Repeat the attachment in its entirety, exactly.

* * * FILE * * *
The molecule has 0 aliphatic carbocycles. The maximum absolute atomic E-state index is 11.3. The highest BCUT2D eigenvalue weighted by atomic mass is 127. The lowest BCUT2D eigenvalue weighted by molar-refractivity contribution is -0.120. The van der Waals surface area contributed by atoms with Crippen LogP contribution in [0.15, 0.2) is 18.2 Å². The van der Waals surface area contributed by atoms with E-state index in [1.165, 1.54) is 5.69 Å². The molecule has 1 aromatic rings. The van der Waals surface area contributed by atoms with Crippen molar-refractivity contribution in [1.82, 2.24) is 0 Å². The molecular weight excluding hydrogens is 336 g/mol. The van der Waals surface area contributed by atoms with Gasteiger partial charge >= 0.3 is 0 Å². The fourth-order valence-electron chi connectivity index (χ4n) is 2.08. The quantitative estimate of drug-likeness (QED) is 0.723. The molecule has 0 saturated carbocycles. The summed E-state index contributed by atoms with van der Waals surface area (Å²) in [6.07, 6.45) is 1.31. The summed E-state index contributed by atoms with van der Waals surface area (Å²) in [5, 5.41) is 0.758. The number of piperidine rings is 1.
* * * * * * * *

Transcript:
The molecule has 0 aliphatic carbocycles. The maximum absolute atomic E-state index is 11.3. The highest BCUT2D eigenvalue weighted by atomic mass is 127. The lowest BCUT2D eigenvalue weighted by molar-refractivity contribution is -0.120. The van der Waals surface area contributed by atoms with Crippen LogP contribution in [0.15, 0.2) is 18.2 Å². The van der Waals surface area contributed by atoms with E-state index in [1.165, 1.54) is 5.69 Å². The molecule has 1 aromatic rings. The van der Waals surface area contributed by atoms with Crippen molar-refractivity contribution in [1.82, 2.24) is 0 Å². The molecular weight excluding hydrogens is 336 g/mol. The van der Waals surface area contributed by atoms with Gasteiger partial charge >= 0.3 is 0 Å². The fourth-order valence-electron chi connectivity index (χ4n) is 2.08. The quantitative estimate of drug-likeness (QED) is 0.723. The molecule has 0 saturated carbocycles. The summed E-state index contributed by atoms with van der Waals surface area (Å²) in [6.07, 6.45) is 1.31. The summed E-state index contributed by atoms with van der Waals surface area (Å²) in [5, 5.41) is 0.758. The number of piperidine rings is 1.